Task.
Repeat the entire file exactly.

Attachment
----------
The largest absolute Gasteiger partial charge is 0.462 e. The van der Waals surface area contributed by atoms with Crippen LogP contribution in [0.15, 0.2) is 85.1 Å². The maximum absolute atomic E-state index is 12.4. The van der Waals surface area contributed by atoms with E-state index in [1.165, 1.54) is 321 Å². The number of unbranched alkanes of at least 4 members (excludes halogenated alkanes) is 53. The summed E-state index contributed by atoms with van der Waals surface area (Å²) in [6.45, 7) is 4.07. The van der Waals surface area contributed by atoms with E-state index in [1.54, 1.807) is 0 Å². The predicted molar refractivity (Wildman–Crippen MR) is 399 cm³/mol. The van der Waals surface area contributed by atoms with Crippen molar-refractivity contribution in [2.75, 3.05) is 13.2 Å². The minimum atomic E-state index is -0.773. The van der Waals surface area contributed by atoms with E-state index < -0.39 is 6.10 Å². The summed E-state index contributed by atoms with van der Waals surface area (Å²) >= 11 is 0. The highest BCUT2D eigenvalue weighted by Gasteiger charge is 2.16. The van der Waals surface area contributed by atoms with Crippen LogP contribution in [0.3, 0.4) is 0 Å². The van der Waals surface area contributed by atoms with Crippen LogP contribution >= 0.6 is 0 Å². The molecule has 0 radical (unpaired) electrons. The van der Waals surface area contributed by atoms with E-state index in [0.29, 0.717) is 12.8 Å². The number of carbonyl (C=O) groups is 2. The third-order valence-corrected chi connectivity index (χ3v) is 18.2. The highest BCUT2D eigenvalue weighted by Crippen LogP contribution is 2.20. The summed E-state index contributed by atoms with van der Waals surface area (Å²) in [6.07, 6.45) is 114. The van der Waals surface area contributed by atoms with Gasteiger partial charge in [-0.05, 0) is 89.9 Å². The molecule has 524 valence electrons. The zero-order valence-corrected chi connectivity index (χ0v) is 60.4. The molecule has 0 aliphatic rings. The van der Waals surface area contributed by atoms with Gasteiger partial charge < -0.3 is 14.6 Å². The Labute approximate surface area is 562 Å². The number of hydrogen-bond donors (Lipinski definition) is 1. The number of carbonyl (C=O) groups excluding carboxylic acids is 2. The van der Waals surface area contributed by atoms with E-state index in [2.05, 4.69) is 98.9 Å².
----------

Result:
The largest absolute Gasteiger partial charge is 0.462 e. The van der Waals surface area contributed by atoms with Crippen LogP contribution in [0.15, 0.2) is 85.1 Å². The maximum absolute atomic E-state index is 12.4. The van der Waals surface area contributed by atoms with E-state index in [1.165, 1.54) is 321 Å². The number of unbranched alkanes of at least 4 members (excludes halogenated alkanes) is 53. The summed E-state index contributed by atoms with van der Waals surface area (Å²) in [6.45, 7) is 4.07. The van der Waals surface area contributed by atoms with E-state index in [1.54, 1.807) is 0 Å². The predicted molar refractivity (Wildman–Crippen MR) is 399 cm³/mol. The van der Waals surface area contributed by atoms with Crippen molar-refractivity contribution in [2.75, 3.05) is 13.2 Å². The minimum atomic E-state index is -0.773. The van der Waals surface area contributed by atoms with E-state index < -0.39 is 6.10 Å². The summed E-state index contributed by atoms with van der Waals surface area (Å²) >= 11 is 0. The highest BCUT2D eigenvalue weighted by Gasteiger charge is 2.16. The van der Waals surface area contributed by atoms with Crippen LogP contribution in [0.3, 0.4) is 0 Å². The van der Waals surface area contributed by atoms with Crippen LogP contribution >= 0.6 is 0 Å². The molecule has 0 radical (unpaired) electrons. The van der Waals surface area contributed by atoms with E-state index in [0.29, 0.717) is 12.8 Å². The number of carbonyl (C=O) groups is 2. The third-order valence-corrected chi connectivity index (χ3v) is 18.2. The highest BCUT2D eigenvalue weighted by Crippen LogP contribution is 2.20. The summed E-state index contributed by atoms with van der Waals surface area (Å²) in [6.07, 6.45) is 114. The van der Waals surface area contributed by atoms with Gasteiger partial charge in [-0.05, 0) is 89.9 Å². The molecule has 524 valence electrons. The zero-order valence-corrected chi connectivity index (χ0v) is 60.4. The molecule has 0 aliphatic rings. The van der Waals surface area contributed by atoms with Gasteiger partial charge < -0.3 is 14.6 Å². The Labute approximate surface area is 562 Å². The number of hydrogen-bond donors (Lipinski definition) is 1. The number of carbonyl (C=O) groups excluding carboxylic acids is 2. The van der Waals surface area contributed by atoms with E-state index in [2.05, 4.69) is 98.9 Å².